Florida Gators 2019 College Football Season Betting Guide

Written by on July 15, 2019

After recording a fantastic double-digit winning record in their first season under head coach Dan Mullen a year ago, the Florida Gators will be looking to take another step forward in 2019 to challenge for the SEC East title and hopefully, both, the SEC Championship and a berth in the four-team College Football Playoff.

If you’re a collegiate football lover and betting enthusiast that is looking to cash in on the Gators all season long, then you need to gather as much pertinent info on the SEC title hopefuls as possible. Thankfully, that’s where I come in with my 2019 season betting guide on Mullen’s playoff-hopeful squad.

Let’s get started.

Florida Gators 2019 College Football Season Betting Guide

  • 2020 National Championship Odds: +2800
  • 2019 Win Total Odds: 9

Betting Statistics

  • ATS: 10-3 (W-L) /  9-4-0 (ATS) / 4-3-0 (Home) / 5-1-0 (Away) / 8-4-0 (Grass) / 1-0-0 (Turf)
  • O/U: 8-4-1 (W-L) / 4-3-0 (Home) / 4-1-1 (Away) / 7-4-1 (Grass) / 1-0-0 (Turf) / 55.0 (Total)

Not only did Florida win 10 games last season in Year 1 of the Dan Mullen ear, but the Gators capped off their eye-opening season with an emphatic 41-15 beatdown of Michigan in the Peach Bowl while posting a bankroll-boosting 9-4 ATS mark that included a nearly unblemished 5-1 ATS mark on the road. Florida also played over their O/U total eight times, including an identical four times at home and on the road.

2018 Team Leaders

  • Touchdowns: Lamical Perine (8)
  • Rushing: Lamical Perine (826)
  • Passing: Feleipe Franks (2457)
  • Receiving: Van Jefferson (503)
  • Interceptions: Chauncey Gardner-Johnson (4)

A year ago, now, senior running back Lamical Perine rushed for a team-high 826 yards and eight touchdowns while now, senior signal-caller Feleipe Franks passed for 2,457 yards with 24 touchdowns and just six interceptions, although he completed just 58.4 percent of his passes. Now, senior wide receiver Van Jones led the Gators in receiving yards and found the end zone a half-dozen times while fellow current senior defensive back Chauncey Gardner-Johnson racked up a team-high four interceptions.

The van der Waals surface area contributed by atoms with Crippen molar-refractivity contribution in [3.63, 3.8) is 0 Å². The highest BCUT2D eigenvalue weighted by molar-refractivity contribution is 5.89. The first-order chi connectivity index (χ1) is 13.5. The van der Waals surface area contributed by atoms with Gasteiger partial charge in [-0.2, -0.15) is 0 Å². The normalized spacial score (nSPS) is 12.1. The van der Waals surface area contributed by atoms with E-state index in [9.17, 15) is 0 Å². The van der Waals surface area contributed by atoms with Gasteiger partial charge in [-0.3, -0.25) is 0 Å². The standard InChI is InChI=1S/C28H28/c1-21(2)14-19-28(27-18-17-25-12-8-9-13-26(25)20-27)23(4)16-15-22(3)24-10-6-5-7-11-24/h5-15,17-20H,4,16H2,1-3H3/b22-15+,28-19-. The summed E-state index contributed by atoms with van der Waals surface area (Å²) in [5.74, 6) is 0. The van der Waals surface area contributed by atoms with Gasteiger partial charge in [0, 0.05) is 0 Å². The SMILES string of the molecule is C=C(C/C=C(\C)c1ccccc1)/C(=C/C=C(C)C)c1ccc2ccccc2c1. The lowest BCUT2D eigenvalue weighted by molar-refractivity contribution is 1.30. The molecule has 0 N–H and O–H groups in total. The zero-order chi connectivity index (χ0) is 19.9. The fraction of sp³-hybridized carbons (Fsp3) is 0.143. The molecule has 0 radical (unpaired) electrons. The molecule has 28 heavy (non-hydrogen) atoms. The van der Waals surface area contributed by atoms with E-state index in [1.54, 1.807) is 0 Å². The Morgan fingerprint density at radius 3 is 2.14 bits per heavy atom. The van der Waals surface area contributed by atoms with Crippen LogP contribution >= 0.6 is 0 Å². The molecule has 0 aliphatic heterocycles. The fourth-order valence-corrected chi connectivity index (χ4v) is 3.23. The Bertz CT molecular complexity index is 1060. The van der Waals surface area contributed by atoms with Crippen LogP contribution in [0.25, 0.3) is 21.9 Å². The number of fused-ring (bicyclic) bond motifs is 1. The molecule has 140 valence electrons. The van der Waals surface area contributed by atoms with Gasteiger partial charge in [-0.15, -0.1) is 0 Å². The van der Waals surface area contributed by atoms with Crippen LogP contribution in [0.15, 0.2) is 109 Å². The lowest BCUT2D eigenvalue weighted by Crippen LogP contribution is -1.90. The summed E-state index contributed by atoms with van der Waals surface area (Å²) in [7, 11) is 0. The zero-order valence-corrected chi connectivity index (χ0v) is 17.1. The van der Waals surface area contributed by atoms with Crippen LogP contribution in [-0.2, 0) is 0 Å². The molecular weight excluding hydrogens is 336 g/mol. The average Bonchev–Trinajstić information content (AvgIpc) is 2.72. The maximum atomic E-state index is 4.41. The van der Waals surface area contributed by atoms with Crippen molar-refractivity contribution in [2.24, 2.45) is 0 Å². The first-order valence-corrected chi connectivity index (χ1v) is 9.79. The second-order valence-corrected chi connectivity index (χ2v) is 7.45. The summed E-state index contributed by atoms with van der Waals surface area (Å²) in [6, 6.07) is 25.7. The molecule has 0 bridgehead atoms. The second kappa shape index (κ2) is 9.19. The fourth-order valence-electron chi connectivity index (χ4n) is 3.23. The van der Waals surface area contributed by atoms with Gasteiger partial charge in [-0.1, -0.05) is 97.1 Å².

• Total Yards: 487.7 / Rank 39
  • Passing Yards: 213.5 / Rank 83
  • Rushing Yards: 215.2 /Rank 26
  • Points Scored: 35 / Rank 22
  • Field Goal %: 90 / Rank 5

The Gators had one of the best offensive seasons in recent memory by finishing 2018 ranked 39th overall, 83rd in passing, a stellar 26th in rushing and encouraging 22nd in scoring (35.0 ppg).


  • Total Yards: 338.7 / Rank 25
  • Passing Yards: 178.9 / Rank 12
  • Rushing Yards: 159.8 /Rank 58
  • Points Allowed: 20 / Rank 20
  • Field Goal %: 73.9 / Rank 65

As good as they were on offense last season, Florida was a tad better on the defensive side of the ball in closing out the 2018 campaign ranked 25th overall, a stupendous 12th against the pass, 58th against the run and eye-opening 20th in points allowed (20.0 ppg).


While the Gators must find four new starters on the offensive line that made a combined 141 starts, Feleipe Franks looks poised for his best season ever and both, Lamical Perine and Van Jefferson are both future NFL performers. Florida also has a widely-respected head coach in Dan Mullen that knows how to pull off big upset wins against the SEC’s top-tier programs, so there’s that as well.

More importantly, the Gators also return seven starters from their standout defense from a year ago, plus several backups that are now experienced and ready to take over for the team’s departed starters. Florida has a pair of future NFL performers in cornerbacks CJ Henderson and Marco Wilson and they should simply be better on both sides of the ball as they move further into the Mullen era.

Unfortunately, the Gators won’t sneak up on anyone after last season’s breakout campaign, not to mention the SEC championship hopefuls have a handful of difficult matchups at home against Auburn and Georgia and two more tough road dates at Kentucky and LSU.

Three regular season losses (which I’m predicting) would leave the Gators with nine victories although I think they could potentially get back to 10 victories in 2019. A step backwards in the win-loss column won’t necessarily mean Florida’s program is taking a step in the wrong direction, but I’m a realist and I believe nine wins are the best Gators fans and betting backers can hope for this coming season.